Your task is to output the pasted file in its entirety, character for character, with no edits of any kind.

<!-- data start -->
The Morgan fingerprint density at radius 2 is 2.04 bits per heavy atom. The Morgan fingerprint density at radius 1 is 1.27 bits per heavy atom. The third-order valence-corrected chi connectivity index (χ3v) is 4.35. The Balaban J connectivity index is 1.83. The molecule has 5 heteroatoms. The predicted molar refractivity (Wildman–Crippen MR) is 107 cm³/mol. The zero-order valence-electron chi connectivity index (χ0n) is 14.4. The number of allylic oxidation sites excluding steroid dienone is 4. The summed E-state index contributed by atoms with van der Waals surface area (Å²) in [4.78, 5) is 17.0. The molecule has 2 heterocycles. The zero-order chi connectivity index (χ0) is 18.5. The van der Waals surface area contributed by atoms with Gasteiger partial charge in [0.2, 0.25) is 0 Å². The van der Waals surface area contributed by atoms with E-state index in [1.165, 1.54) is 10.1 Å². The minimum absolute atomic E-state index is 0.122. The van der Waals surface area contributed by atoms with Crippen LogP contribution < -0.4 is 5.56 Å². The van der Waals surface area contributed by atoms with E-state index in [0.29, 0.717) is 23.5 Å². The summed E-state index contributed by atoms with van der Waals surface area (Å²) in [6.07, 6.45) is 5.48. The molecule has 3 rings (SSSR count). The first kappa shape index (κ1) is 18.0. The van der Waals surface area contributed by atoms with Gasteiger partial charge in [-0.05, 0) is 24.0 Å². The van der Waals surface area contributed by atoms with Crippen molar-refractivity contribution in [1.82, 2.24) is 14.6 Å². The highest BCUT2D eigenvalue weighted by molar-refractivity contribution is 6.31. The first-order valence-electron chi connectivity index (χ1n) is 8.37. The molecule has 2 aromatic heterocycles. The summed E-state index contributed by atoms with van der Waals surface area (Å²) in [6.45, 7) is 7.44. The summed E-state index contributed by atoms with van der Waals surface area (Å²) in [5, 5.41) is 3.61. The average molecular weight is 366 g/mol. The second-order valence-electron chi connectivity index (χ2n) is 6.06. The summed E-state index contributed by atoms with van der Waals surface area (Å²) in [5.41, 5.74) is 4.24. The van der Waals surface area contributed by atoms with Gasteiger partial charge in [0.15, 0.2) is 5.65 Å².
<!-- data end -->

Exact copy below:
The Morgan fingerprint density at radius 2 is 2.04 bits per heavy atom. The Morgan fingerprint density at radius 1 is 1.27 bits per heavy atom. The third-order valence-corrected chi connectivity index (χ3v) is 4.35. The Balaban J connectivity index is 1.83. The molecule has 5 heteroatoms. The predicted molar refractivity (Wildman–Crippen MR) is 107 cm³/mol. The zero-order valence-electron chi connectivity index (χ0n) is 14.4. The number of allylic oxidation sites excluding steroid dienone is 4. The summed E-state index contributed by atoms with van der Waals surface area (Å²) in [4.78, 5) is 17.0. The molecule has 2 heterocycles. The zero-order chi connectivity index (χ0) is 18.5. The van der Waals surface area contributed by atoms with Gasteiger partial charge in [0.2, 0.25) is 0 Å². The van der Waals surface area contributed by atoms with E-state index in [1.165, 1.54) is 10.1 Å². The minimum absolute atomic E-state index is 0.122. The van der Waals surface area contributed by atoms with Crippen LogP contribution < -0.4 is 5.56 Å². The van der Waals surface area contributed by atoms with E-state index in [0.29, 0.717) is 23.5 Å². The summed E-state index contributed by atoms with van der Waals surface area (Å²) in [6.07, 6.45) is 5.48. The molecule has 3 rings (SSSR count). The first kappa shape index (κ1) is 18.0. The van der Waals surface area contributed by atoms with Gasteiger partial charge in [-0.05, 0) is 24.0 Å². The van der Waals surface area contributed by atoms with Crippen molar-refractivity contribution in [1.82, 2.24) is 14.6 Å². The highest BCUT2D eigenvalue weighted by molar-refractivity contribution is 6.31. The first-order valence-electron chi connectivity index (χ1n) is 8.37. The molecule has 2 aromatic heterocycles. The summed E-state index contributed by atoms with van der Waals surface area (Å²) in [6.45, 7) is 7.44. The summed E-state index contributed by atoms with van der Waals surface area (Å²) in [5, 5.41) is 3.61. The average molecular weight is 366 g/mol. The second-order valence-electron chi connectivity index (χ2n) is 6.06. The summed E-state index contributed by atoms with van der Waals surface area (Å²) in [5.41, 5.74) is 4.24. The van der Waals surface area contributed by atoms with Gasteiger partial charge in [0.15, 0.2) is 5.65 Å².